Beauregard’s simple code key

Although espionage in the Civil War era tended to be low on the technical scale, say compared to World War II and our modern era, leaders had to worry about captured or otherwise intercepted correspondence.  While telegraph and “wig-wag” communicators often encrypted messages in cypher, to provide a level of security.  US Army signal troops used a cipher disk to facilitate such work:

And the Confederates had their own, simpler, version.  As with any encryption technique, this added time to the transmission of messages.  While fine for daily correspondence, not something a general would want to deal with on a busy battlefield.

Another problem with this disk was security of the cipher itself.  Notice the serial number in the reproduction above.  These were issued by number and tracked by number to account for each.  Not something that every signal operator received.  Only those in positions that rated having a cipher.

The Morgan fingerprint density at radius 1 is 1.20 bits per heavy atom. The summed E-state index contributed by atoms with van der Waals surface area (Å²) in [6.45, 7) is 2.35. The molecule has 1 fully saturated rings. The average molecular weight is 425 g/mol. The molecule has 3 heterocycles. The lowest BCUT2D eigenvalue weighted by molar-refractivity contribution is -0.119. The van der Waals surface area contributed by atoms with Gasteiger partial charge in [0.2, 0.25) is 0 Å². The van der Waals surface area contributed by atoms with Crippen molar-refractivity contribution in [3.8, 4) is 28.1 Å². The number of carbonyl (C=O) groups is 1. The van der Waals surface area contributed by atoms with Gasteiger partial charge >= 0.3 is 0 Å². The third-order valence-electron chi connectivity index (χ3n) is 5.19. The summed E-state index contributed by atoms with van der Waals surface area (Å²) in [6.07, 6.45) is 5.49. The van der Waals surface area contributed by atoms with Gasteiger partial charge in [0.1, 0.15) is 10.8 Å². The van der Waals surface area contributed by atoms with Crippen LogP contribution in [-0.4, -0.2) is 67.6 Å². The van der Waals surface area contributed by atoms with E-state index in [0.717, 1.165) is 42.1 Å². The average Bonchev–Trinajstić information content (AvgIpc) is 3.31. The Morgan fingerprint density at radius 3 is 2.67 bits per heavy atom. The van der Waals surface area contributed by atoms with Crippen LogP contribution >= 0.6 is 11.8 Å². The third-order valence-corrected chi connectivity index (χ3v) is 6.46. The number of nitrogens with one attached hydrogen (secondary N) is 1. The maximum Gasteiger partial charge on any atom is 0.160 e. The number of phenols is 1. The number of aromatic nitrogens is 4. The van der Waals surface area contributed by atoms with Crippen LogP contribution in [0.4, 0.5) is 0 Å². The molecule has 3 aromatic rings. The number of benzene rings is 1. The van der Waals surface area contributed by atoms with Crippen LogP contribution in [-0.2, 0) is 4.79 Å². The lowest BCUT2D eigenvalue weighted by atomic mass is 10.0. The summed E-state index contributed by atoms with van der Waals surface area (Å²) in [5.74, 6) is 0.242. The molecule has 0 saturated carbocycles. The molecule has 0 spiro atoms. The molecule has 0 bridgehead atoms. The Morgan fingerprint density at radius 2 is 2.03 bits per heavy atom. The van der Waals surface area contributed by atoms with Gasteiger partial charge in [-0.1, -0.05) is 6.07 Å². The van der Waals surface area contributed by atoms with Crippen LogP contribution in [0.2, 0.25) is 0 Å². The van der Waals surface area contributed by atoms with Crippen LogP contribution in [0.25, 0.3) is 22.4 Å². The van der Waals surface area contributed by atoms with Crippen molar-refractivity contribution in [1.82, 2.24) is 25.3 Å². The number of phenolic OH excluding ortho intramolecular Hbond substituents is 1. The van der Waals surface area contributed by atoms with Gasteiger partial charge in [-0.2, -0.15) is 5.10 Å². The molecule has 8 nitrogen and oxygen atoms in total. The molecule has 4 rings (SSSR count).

In the spring of 1864, General P.G.T. Beauregard needed some means to correspond via encrypted messages to subordinates.  But some of his subordinates lacked access to the cipher disks, or men with cipher disks.  So Beauregard offered his own system:

Hdrs. Dept. of S. Carolina, Georgia, and Florida,
Charleston, S. C., April 7, 1864.

Maj. Gen. Patton Anderson,
Baldwin, Fla.:
General: I inclose you herewith the following simple cipher for future use in important telegrams to these headquarters. For very important telegrams the diplomatic cipher should be used. Please inform me of its reception.

Respectfully, your obedient servant,
G. T. Beauregard,
General, Commanding.

The inclosed cipher was:

BeauregardCodeKey

Very simple.  Not being a code-breaker myself, I cannot attest to how effective this might be.  But I imagine for the intended purpose of encrypting messages sent via telegraph or courier, this would suffice.   Not far removed from the “Secret Magic Decoder Ring.”

(Citation from OR, Series I, Volume 35, Part II, Serial 66, pages 406-7.)

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